Please use this identifier to cite or link to this item: http://hdl.handle.net/2440/57101
Type: Thesis
Title: Regulating the biological family : policy, genetics, discourse, and diminishing ’other’ bodies.
Author: Donaghey, Bronwyn
Issue Date: 2006
School/Discipline: School of History and Politics : Politics
Abstract: This thesis identifies and elaborates on the way in which notions of genetic inheritance connect with notions of ’proper’ families and hence shape policies concerning reproduction and family formation. Assumptions about the structure and shape of the ’proper’ or ’traditional’ family - as a heterosexual two-parent unit with biological children - and its claim to naturalness, are embedded in policies related to reproductive technologies and family formation. The thesis explores the discourses surrounding the following specific policies - surrogacy, IVF, adoption, abortion, child support and posthumous reproduction - to elucidate the frameworks of meaning within which we understand these issues.
Dissertation Note: Thesis (Ph.D.) -- University of Adelaide, School of History and Politics, 2006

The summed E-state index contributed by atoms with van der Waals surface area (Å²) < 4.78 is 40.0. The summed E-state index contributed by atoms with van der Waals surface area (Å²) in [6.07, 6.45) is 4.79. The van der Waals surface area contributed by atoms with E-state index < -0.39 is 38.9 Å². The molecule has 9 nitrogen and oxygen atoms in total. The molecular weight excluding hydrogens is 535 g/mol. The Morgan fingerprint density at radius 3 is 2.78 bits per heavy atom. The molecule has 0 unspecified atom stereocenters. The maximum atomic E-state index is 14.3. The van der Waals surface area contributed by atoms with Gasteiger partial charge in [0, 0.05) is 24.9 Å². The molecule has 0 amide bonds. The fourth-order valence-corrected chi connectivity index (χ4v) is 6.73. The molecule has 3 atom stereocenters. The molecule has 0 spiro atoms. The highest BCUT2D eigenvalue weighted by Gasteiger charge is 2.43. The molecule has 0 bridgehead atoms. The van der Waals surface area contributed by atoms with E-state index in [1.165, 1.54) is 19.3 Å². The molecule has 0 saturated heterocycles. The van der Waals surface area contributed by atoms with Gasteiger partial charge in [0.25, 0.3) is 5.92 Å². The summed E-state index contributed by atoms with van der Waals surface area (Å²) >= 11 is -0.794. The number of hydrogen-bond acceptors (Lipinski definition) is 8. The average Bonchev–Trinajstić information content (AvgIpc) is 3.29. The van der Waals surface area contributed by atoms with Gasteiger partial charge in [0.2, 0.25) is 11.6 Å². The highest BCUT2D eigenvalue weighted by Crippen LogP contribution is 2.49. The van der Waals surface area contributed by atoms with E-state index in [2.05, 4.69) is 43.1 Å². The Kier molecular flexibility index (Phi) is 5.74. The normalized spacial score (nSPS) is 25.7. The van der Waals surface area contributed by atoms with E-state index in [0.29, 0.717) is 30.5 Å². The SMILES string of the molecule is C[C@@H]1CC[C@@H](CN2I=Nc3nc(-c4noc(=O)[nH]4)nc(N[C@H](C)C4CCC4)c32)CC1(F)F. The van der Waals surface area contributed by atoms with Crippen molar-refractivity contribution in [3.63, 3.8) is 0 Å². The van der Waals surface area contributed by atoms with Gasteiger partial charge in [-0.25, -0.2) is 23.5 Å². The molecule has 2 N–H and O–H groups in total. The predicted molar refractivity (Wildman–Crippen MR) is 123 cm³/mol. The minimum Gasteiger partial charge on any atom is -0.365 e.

Keywords: families government policy Australia; surrogate motherhood law and legislation Australia; fertilization in vitro, human law and legislation Australia; adoption law and legislation Australia.
Provenance: This electronic version is made publicly available by the University of Adelaide in accordance with its open access policy for student theses. Copyright in this thesis remains with the author. This thesis may incorporate third party material which has been used by the author pursuant to Fair Dealing exception. If you are the author of this thesis and do not wish it to be made publicly available or If you are the owner of any included third party copyright material you wish to be removed from this electronic version, please complete the take down form located at: http://www.adelaide.edu.au/legals
Appears in Collections:Research Theses

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